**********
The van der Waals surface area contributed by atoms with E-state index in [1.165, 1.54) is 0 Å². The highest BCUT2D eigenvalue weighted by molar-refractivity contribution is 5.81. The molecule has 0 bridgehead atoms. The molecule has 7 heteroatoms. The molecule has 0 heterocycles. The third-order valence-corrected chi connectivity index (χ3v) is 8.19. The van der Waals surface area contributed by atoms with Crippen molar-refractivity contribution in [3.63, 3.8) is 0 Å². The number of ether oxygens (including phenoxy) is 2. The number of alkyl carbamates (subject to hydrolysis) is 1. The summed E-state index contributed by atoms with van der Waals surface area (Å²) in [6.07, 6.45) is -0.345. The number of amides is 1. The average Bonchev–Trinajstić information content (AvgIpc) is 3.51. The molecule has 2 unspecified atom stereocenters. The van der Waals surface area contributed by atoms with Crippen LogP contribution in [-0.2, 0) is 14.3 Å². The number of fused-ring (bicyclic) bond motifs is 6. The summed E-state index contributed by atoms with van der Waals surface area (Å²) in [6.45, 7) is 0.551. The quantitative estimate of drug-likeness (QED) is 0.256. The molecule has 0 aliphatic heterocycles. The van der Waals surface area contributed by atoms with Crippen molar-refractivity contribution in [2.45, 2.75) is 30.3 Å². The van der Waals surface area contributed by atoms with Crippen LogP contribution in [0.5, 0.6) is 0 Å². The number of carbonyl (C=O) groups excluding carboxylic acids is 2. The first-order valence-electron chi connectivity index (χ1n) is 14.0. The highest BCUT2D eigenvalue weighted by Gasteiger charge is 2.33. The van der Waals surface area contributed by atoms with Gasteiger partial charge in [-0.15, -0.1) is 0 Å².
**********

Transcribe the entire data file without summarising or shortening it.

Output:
The van der Waals surface area contributed by atoms with E-state index in [1.165, 1.54) is 0 Å². The highest BCUT2D eigenvalue weighted by molar-refractivity contribution is 5.81. The molecule has 0 bridgehead atoms. The molecule has 7 heteroatoms. The molecule has 0 heterocycles. The third-order valence-corrected chi connectivity index (χ3v) is 8.19. The van der Waals surface area contributed by atoms with Crippen molar-refractivity contribution in [3.63, 3.8) is 0 Å². The number of ether oxygens (including phenoxy) is 2. The number of alkyl carbamates (subject to hydrolysis) is 1. The summed E-state index contributed by atoms with van der Waals surface area (Å²) in [6.07, 6.45) is -0.345. The number of amides is 1. The average Bonchev–Trinajstić information content (AvgIpc) is 3.51. The molecule has 2 unspecified atom stereocenters. The van der Waals surface area contributed by atoms with Crippen LogP contribution in [-0.2, 0) is 14.3 Å². The number of fused-ring (bicyclic) bond motifs is 6. The summed E-state index contributed by atoms with van der Waals surface area (Å²) in [6.45, 7) is 0.551. The quantitative estimate of drug-likeness (QED) is 0.256. The molecule has 0 aliphatic heterocycles. The van der Waals surface area contributed by atoms with Crippen molar-refractivity contribution in [2.45, 2.75) is 30.3 Å². The van der Waals surface area contributed by atoms with Crippen LogP contribution in [0.5, 0.6) is 0 Å². The number of carbonyl (C=O) groups excluding carboxylic acids is 2. The first-order valence-electron chi connectivity index (χ1n) is 14.0. The highest BCUT2D eigenvalue weighted by Gasteiger charge is 2.33. The van der Waals surface area contributed by atoms with Gasteiger partial charge in [-0.15, -0.1) is 0 Å².